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A Conversation With One of the Few Men in Young Adult Fiction

Jeff Zentner, author of ‘The Serpent King,’ on how to write about and for teenagers in a female-dominated space.

If you want to write young adult fiction, you have to be pretty woke. It’s an increasingly diverse genre that tackles unapologetically weighty subjects, and with more diverse characters than other genres. YA authors are unafraid to deal with suicide, terminal illness, bullying, disability and marginalized characters. It’s also presumably geared toward female readers, who read more than men in general. This is why the genre is largely dominated by female authors — like Suzanne Collins (The Hunger Games) and Stephenie Meyer (Twilight) — with some male standouts who’ve established a foothold, like John Green (The Fault in Our Stars).

And if you want to be a dude writing in young adult fiction, you must first and foremost know your audience—without pandering. Young adult author and Nashville resident Jeff Zenter is one such dude. His stunning debut The Serpent King made 2016 best-of lists at Kirkus for its unforgettable protagonist (a misfit teenage blogger named Lydia) and Publisher’s Weekly for its delicately rendered portrayal of small-town friends fielding racism, sexism, outsiderism and religious fervor. A slew of accolades followed, including the American Library Association’s William C. Morris Award and the International Literacy Association’s Young Adult Book Award; it was also named a New York Times Notable Book.

Zentner, who has carved out a unique space in young adult fiction by setting his bittersweet, coming-of-age tales in the deep South and confronting the challenges specific to the region, spoke to MEL about the challenges of writing for teenage audiences who demand authenticity. (Disclosure: Zentner is a friend, and I gave notes for and helped research some of The Serpent King.)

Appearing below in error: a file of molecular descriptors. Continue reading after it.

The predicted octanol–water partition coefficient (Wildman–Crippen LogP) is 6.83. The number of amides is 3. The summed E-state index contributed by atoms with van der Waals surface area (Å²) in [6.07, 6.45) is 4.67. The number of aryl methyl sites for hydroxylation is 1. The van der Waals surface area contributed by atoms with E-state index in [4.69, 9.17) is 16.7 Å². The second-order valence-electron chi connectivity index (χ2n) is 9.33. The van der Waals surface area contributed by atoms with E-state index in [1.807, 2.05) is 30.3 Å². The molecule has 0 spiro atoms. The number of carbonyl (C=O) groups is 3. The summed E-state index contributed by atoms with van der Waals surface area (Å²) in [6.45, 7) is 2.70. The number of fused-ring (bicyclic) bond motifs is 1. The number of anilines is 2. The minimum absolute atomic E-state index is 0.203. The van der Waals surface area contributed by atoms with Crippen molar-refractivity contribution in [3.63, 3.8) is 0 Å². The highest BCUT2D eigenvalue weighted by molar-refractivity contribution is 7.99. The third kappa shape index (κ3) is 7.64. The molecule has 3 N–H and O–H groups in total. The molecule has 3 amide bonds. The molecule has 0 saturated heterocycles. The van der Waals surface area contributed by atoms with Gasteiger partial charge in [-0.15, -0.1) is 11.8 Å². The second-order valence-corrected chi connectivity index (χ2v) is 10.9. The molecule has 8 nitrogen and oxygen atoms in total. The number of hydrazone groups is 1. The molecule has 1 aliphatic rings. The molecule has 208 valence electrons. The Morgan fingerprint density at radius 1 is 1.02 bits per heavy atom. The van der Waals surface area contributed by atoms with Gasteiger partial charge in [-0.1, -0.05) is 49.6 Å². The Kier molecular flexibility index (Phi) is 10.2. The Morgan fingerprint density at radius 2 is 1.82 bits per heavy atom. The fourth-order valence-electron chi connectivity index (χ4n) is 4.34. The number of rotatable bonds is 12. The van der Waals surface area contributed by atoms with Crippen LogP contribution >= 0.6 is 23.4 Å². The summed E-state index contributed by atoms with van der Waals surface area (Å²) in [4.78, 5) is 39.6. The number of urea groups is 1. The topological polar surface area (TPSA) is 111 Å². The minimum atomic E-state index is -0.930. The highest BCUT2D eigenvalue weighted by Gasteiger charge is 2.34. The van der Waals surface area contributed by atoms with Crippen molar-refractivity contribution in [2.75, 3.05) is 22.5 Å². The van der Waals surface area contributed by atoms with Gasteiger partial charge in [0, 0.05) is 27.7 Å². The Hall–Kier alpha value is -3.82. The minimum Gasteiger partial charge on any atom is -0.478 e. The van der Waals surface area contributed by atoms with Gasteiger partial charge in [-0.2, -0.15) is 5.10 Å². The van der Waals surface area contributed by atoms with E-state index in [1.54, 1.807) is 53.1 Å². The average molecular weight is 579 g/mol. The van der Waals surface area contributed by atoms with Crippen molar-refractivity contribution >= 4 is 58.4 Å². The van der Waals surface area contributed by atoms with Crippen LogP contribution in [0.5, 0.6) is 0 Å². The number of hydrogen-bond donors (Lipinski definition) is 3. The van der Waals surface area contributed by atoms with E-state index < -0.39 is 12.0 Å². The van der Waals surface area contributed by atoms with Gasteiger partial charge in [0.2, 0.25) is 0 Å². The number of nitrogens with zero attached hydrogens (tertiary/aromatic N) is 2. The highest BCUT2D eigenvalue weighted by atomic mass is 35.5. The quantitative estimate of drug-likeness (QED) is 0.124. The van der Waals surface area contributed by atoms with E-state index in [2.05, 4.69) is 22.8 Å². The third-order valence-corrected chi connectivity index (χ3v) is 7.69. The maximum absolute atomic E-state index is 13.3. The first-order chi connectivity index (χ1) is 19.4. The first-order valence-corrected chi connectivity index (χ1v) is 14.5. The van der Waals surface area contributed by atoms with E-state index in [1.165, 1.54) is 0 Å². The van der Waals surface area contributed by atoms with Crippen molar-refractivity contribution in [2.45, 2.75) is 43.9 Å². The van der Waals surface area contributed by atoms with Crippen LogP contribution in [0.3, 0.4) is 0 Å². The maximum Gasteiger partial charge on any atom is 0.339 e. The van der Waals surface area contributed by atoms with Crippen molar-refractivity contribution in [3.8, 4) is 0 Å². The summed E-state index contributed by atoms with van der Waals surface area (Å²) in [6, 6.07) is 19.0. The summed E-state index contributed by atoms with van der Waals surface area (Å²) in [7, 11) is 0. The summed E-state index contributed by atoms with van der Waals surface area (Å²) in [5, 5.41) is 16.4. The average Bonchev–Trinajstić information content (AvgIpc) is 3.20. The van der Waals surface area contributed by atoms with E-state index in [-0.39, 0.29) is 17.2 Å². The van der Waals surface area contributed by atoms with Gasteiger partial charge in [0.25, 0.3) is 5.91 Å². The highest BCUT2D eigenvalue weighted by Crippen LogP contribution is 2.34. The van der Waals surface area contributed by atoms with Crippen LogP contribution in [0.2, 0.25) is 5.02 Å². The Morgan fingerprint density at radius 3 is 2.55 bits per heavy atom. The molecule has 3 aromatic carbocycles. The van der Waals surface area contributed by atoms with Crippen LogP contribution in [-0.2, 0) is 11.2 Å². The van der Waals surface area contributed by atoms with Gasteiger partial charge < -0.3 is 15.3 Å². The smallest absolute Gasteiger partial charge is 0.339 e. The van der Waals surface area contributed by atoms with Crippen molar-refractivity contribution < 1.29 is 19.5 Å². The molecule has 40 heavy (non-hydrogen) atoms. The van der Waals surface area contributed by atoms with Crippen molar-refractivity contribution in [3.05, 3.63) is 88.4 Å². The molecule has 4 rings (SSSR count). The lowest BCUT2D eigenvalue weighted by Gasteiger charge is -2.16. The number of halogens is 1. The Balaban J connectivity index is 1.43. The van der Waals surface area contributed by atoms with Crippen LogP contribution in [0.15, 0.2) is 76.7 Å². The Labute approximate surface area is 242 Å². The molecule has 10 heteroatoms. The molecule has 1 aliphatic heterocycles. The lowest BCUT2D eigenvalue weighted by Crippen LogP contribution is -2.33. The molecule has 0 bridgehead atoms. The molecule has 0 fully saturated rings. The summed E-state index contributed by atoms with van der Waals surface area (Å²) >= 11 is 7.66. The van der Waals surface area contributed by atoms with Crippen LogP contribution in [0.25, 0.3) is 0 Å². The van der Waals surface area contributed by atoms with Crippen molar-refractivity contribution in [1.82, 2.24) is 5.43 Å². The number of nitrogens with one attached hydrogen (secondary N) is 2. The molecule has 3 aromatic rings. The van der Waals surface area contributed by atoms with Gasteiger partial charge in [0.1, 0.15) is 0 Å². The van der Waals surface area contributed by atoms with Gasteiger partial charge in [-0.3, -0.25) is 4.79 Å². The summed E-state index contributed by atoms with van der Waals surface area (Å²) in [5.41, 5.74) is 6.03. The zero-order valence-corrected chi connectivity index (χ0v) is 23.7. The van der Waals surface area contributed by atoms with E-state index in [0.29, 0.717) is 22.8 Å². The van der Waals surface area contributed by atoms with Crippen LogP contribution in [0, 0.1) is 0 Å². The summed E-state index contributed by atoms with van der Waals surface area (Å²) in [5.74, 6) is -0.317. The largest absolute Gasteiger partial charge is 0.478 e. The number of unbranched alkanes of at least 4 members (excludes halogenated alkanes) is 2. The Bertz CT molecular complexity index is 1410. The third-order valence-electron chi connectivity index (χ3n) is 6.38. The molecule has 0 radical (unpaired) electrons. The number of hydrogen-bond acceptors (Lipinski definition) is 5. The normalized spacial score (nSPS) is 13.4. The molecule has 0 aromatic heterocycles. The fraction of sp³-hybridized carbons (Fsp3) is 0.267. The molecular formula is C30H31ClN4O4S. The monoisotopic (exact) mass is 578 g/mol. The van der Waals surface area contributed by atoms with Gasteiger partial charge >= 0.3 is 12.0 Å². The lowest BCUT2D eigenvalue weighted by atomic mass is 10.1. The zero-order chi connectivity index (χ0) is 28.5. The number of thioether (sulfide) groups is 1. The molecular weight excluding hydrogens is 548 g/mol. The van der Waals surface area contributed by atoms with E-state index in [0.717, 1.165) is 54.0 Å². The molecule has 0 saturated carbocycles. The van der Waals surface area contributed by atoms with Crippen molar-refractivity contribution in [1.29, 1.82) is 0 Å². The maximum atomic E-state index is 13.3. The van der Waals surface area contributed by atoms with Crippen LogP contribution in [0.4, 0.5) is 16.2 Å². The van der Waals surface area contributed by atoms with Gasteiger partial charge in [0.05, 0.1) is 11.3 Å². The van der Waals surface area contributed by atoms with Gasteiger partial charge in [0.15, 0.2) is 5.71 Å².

You told me something like 90 percent of the authors in YA are women.
That’s a rough estimate, but yeah, about 90 percent. It’s primarily a woman-dominated space, which is one of the things I like about it. My editor is a woman; my publisher is a woman; most of the publicity apparatus at Random House Children’s are women. Children’s publishing is very woman-heavy. To me that’s a great positive. You have to be the kind of guy who’s comfortable working for and with women if you want to work in this space.

Do you have a heavily female background in terms of family or friendships?
I’ve always had a lot of women friends, gotten along well with women—I like the way they interact and communicate. It sounds pandery, but I’ve just always loved women, think they’re amazing, and have the most tremendous respect for them. That helps a lot.

I assume this is common of other male YA writers.
Yeah, you won’t find too many men who find youth literature a comfortable place who are also terribly misogynistic. There’s just no cachet that comes from being one of these kind of hyper-masculine writers — a Hemingway or a Jim Harrison or Cormac McCarthy type, whom I love. But that sort of persona doesn’t get you anywhere.

You’re in a space that caters to teenage girls, but you also write nuanced teenage boy characters, too.
Sure, definitely. Teenage boys read, and I want them to be able to see themselves in books, because there are so many women writing YA. There are a lot of great female characters, too. I’m not breaking any ground here by any means, but I really like to write both. My first book [The Serpent King] has two male protagonists and a female protagonist, and it alternates their points of view. My second book, Goodbye Days, has a male narrator. My third book [TV Six], has two young women narrators whose points of view will alternate. Right now I’m really having fun writing about teenage girl friendship.

What research do you do to write about teenagers in general, or what sort of tenets do you keep in mind to craft relatable teen characters?
I stay plugged in on social media and stay culturally aware. I think the biggest mistake someone can make writing for teenagers is trying to reproduce the exact way teens talk at any given time. Teenagers talk in a way that by design is impenetrable to adults. If you try to write the way teenagers talk you end up sounding like that Steve Buscemi meme where he’s holding the skateboard.

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So you don’t get slangy to seem “hip” with the kids?